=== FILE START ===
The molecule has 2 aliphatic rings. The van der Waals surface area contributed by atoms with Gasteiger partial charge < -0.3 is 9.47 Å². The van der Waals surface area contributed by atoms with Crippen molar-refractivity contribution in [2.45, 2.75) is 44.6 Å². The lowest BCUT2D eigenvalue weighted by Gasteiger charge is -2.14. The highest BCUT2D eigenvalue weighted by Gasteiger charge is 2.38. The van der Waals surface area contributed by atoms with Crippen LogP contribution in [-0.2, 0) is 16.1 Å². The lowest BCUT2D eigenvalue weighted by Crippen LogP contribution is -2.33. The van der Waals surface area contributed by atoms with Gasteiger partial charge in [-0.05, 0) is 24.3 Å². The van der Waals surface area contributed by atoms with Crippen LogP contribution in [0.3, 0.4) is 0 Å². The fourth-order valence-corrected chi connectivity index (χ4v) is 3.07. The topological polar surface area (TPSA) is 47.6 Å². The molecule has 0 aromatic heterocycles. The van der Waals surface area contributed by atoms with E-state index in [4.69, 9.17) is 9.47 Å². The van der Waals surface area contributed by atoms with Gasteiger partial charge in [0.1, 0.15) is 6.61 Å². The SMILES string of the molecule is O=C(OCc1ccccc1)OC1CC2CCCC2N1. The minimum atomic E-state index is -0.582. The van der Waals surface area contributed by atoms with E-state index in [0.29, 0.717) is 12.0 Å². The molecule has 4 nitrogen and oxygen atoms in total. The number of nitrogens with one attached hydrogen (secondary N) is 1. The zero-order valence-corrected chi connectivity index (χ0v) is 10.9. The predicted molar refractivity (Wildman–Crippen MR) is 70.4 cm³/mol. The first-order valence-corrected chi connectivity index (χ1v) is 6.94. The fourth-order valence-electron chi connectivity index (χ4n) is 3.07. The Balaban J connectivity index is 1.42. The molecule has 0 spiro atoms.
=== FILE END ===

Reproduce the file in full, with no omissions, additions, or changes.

The molecule has 2 aliphatic rings. The van der Waals surface area contributed by atoms with Gasteiger partial charge < -0.3 is 9.47 Å². The van der Waals surface area contributed by atoms with Crippen molar-refractivity contribution in [2.45, 2.75) is 44.6 Å². The lowest BCUT2D eigenvalue weighted by Gasteiger charge is -2.14. The highest BCUT2D eigenvalue weighted by Gasteiger charge is 2.38. The van der Waals surface area contributed by atoms with Crippen LogP contribution in [-0.2, 0) is 16.1 Å². The lowest BCUT2D eigenvalue weighted by Crippen LogP contribution is -2.33. The van der Waals surface area contributed by atoms with Gasteiger partial charge in [-0.05, 0) is 24.3 Å². The van der Waals surface area contributed by atoms with Crippen LogP contribution in [0.3, 0.4) is 0 Å². The fourth-order valence-corrected chi connectivity index (χ4v) is 3.07. The topological polar surface area (TPSA) is 47.6 Å². The molecule has 0 aromatic heterocycles. The van der Waals surface area contributed by atoms with E-state index in [4.69, 9.17) is 9.47 Å². The van der Waals surface area contributed by atoms with Gasteiger partial charge in [0.1, 0.15) is 6.61 Å². The SMILES string of the molecule is O=C(OCc1ccccc1)OC1CC2CCCC2N1. The minimum atomic E-state index is -0.582. The van der Waals surface area contributed by atoms with E-state index in [0.29, 0.717) is 12.0 Å². The molecule has 4 nitrogen and oxygen atoms in total. The number of nitrogens with one attached hydrogen (secondary N) is 1. The zero-order valence-corrected chi connectivity index (χ0v) is 10.9. The predicted molar refractivity (Wildman–Crippen MR) is 70.4 cm³/mol. The first-order valence-corrected chi connectivity index (χ1v) is 6.94. The fourth-order valence-electron chi connectivity index (χ4n) is 3.07. The Balaban J connectivity index is 1.42. The molecule has 0 spiro atoms.